Is trigger point injection therapy an effective treatment for low back pain?
Trigger point injections with lidocaine or saline can be used for patients presenting to the emergency department with acute low back pain. (Strength of Recommendation: B, consistent, small randomized controlled trials [RCTs].) Trigger point injections, compared with intravenous nonsteroidal anti-inflammatory drugs (NSAIDs) or standard care, reduce pain by 2 to 3 points on a 10-point pain scale, decrease the length of stay in the emergency department by two hours, and decrease the short-term need for opioids by almost 50%.
A 2019 RCT of 54 adults in Turkey compared the effectiveness of trigger point injections to intravenous NSAIDs.1 Participants presented to the emergency department with at least one trigger point as the cause of acute low back pain. Trigger points were diagnosed using the Delphi consensus criteria of a taut band, hypersensitive spot, and referred pain. One physician performed trigger point injections in the treatment group using a mixture of 2% lidocaine and saline. The comparison group received 50 mg of dexketoprofen (not available in the United States) in 100 mL of isotonic solution over five minutes. Visual analog scale (VAS) scores for pain on a 0 to 10 scale were obtained at zero, five, 10, 15, 30, and 60 minutes. At zero minutes, the mean VAS scores were similar in both groups (7.6 vs. 7.2; P = .339). At all other time intervals, the mean pain scores in the intervention group were significantly lower than in the NSAID group (five minutes; 2.8 vs. 6.2; P < .001), and this difference in pain persisted throughout the study (60 minutes; 0.4 vs. 2.6; P < .0001).
A 2020 single-center, prospective, randomized trial of 52 adults in the United States diagnosed with myofascial back or neck pain in the emergency department compared the effectiveness of trigger point injection with anesthetic vs. standard of care.2 Patients met diagnostic criteria if they had a palpable taut band that reproduced their pain when depressed. The intervention group received a 1-mL injection of 1% lidocaine at a palpated trigger point. The usual care group received medical therapy at the discretion of their treating physician, excluding trigger point injections or other procedures such as acupuncture or dry needling. The primary outcome was the mean difference in pain score using a numeric rating scale of 0 to 10 immediately after and 20 minutes postintervention. The treatment group reported a significant decrease in pain scores compared with the usual care group at 20 minutes (mean difference = −3.0; 95% CI, −4.2 to −1.8; P = .001). The treatment group also had a statistically significant shorter median length of stay in the emergency department compared with the usual care group (2.6 vs. 4.6 hours; P < .001). Trigger point injection resulted in fewer opioid prescriptions at discharge compared with standard care (2.9% vs. 47%; P = .001)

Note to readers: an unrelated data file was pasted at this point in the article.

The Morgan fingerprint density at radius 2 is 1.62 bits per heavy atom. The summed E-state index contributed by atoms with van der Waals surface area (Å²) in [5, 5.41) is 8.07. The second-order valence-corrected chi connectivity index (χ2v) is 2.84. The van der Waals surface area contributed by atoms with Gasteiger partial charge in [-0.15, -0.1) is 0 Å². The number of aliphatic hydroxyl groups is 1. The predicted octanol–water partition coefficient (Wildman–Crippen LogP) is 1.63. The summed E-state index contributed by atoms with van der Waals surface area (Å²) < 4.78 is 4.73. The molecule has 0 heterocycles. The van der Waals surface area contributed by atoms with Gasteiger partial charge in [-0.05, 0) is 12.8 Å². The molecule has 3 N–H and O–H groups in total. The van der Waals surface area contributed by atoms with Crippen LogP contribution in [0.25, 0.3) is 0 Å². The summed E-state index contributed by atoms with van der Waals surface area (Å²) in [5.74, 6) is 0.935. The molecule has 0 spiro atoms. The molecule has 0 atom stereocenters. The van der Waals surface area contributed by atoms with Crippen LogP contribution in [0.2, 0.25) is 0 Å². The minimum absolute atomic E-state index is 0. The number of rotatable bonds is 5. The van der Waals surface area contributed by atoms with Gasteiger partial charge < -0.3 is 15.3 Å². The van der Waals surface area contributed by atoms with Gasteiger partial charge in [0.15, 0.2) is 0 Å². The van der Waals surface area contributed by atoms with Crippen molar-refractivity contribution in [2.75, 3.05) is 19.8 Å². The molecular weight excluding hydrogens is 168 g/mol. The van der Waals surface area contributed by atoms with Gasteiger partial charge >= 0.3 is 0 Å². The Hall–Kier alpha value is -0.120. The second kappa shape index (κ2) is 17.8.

A 2021 single-center, prospective, unblinded RCT of 112 adults 18 to 65 years of age presenting to the emergency department in Turkey with nonspecific low back pain of unclear chronicity compared the effectiveness of intradermal sterile water injection with an intravenous NSAID to intravenous NSAID alone.3 Patients had a pain score of 4 or more on the VAS (1 to 10 points). The intervention group received 50 mg of intravenous dexketoprofen trometamol (not available in the United States) immediately followed by four intradermal 0.1-mL injections of sterile water at trigger points in the right or left lumbar region with 3 cm between each injection point. The standard care group received 50 mg of intravenous dexketoprofen alone. The primary outcome was a change in pain intensity as measured by the VAS score from application to 10, 20, 30 minutes, and 24 hours postintervention. Secondary outcomes included the need for opioids and total analgesic used within 24 hours of the initial treatment. There were no significant differences in VAS scores between groups at the time of intervention. At all other time intervals, the intervention group reported significantly greater pain relief than the control group (24 hours; 1.3 vs. 5.5; P < .00012). The intervention group had a higher rate of opioid avoidance than the control group (76.8% vs. 10.7%; P < .001), and a lower percentage of patients needed additional opioids if they were used (12.5% vs. 50%; P < .001).
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